Four solitary figures glide across the stage with careful steps and measured paces. Slowly, the dancers raise their arms, their hands slipping into the traditional kbach gesture characteristic of classical Khmer dance. Yet as their bodies move with the mournful tunes of a cello piece, it becomes clear that the style of the dance is predominantly contemporary.
It is this distinctive and visually striking balance between modernity and tradition that captivates the viewer and distinguishes the style of the New Cambodian Artists.
Based in Siem Reap, the all-female troupe of four Cambodian contemporary dancers, Sorn Sreynith, 22; Khon Sreynuch, 21; Kong Seng Va, 19; and Ny Lai, 21, was formed in 2015 under the direction of Khon Sreyneang, 26, with the aim of developing Cambodian contemporary dance while at the same time promoting female empowerment.
Their show this evening, Water Music/Without Sinking is a commentary on the effects of climate change, and an exploration of the human relationship with earth, as directed by Dutchman Bob Ruijzendaal.
The group was first inspired to choreograph a dance piece about the environment during a workshop with their costume designer eight months ago.
The dancers designed and created jewellery out of garbage they had collected, which began a discussion about environmental issues and the need to raise awareness.
In two parts, the performance first depicts the rising sea levels and their impact on human populations. Characterised by calculated but chaotic movements signifying travel and migration across the earth to escape flood, it is inspired by an excerpt from Here Comes the Flood by Peter Gabriel and Robert Fripp.
“People will be migrating more, because if the sea keeps rising the way it does, many cities including Phnom Penh will become flooded. That’s what’s happening to the earth right now; that is the contemplation we are actually having – okay, the earth is drowning [and] we want people to think about it,” Ruijzendaal says.
Company Director Srey-neang hopes the dance will inspire thought and invoke change among Cambodians, given the environmental problems that arise during every special occasion like Khmer New Year and Water Festival when garbage, especially plastic, is dumped into the river.
The song Human by Iranian-Dutch singer Sevdaliza provided the artistic inspiration for the second part of the dance, which consists of three duets choreographed by the dancers themselves, expressing the struggle of being human.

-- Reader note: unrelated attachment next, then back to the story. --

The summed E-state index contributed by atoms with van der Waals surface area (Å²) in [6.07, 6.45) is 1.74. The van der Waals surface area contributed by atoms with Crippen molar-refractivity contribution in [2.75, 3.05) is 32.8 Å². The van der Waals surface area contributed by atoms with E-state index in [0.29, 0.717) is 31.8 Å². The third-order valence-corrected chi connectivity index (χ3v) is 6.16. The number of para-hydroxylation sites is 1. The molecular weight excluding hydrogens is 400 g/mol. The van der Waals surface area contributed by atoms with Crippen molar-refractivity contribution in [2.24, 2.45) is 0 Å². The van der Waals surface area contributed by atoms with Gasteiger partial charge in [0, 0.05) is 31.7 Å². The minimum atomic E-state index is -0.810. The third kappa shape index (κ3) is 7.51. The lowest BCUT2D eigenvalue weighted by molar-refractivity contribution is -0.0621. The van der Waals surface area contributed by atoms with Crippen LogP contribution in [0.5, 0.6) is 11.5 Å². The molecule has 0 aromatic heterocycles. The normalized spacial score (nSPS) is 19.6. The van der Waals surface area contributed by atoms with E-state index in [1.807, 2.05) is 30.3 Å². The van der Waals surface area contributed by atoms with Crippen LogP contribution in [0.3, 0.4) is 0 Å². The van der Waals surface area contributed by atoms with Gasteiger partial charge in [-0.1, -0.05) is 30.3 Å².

“It is fighting, it is loving, it is trying to survive in this life, while at the same time the water is running after us,” Ruijzendaal says.
Despite telling a global story, these duets are also deeply personal, portraying tales of the dancers’ relationships with each other and the challenges they face individually and collectively as young, and female, dancers in Cambodia.
Each of the three duets shows a different power dynamic in the relationships between the dancers. As they guide and direct each other, they also inflict pain, all the while being dependent on their partner to pull off more complicated movements. It is a power play between two individuals, expressing the love and pain in their relationship as they support each other as friends and fellow dancers.
“That is also a little bit like what happens to people in any kind of relationship. You help each other, you hurt each other in doing it. You’re annoyed, you’re irritated, you don’t want it but you do it,” Ruijzendaal says.
It is also an expression of the frustrations they have to live with as young female contemporary dancers in a conservative society where what they are doing receives very little social support.
“To be a contemporary dancer in this country is really too hard, because you don’t get much support from the social environment . . . They say, ‘You are dancing girls, you are not good, you are not pure, you are slut. You are crazy,’” Sreynuch says.
In addition to conservative attitudes towards women, the dancers also have to deal with authorities’ and Cambodian society’s aversion towards contemporary dance.
“In Siem Reap, the people around me don’t know what is classical, what is contemporary, what is art . . . We do something really Cambodian, but they say it is not Cambodian, so it is really painful. Foreigners say it is really Cambodian, but locals say, ‘No, it is not Cambodian,’” says Seng Va.
The dance troupe had previously faced problems getting certification from the Ministry of Arts and Culture for contemporary dance and were only issued a certificate after a year of lobbying.
Despite the four dancers having been trained in classical Khmer dance, Sreynuch says they are often told that they “destroy the culture”.
“I want them to accept something new, because new is not always bad … because we can improve our dance, our art, our culture,” says Sreynuch.
Regardless of the criticism, they still hope to inspire environmental and social change through their dance.
“I hope the audience understands what we are doing, [and] what happens when people do bad for the earth … [In] the end I hope that the audience can see how strong we are,” Seng Va says.
Water Music/Without Sinking will be performed at 6:30pm tonight at the French Institute. Tickets are available at the reception desk for $10, or $5 for students and those under 18.
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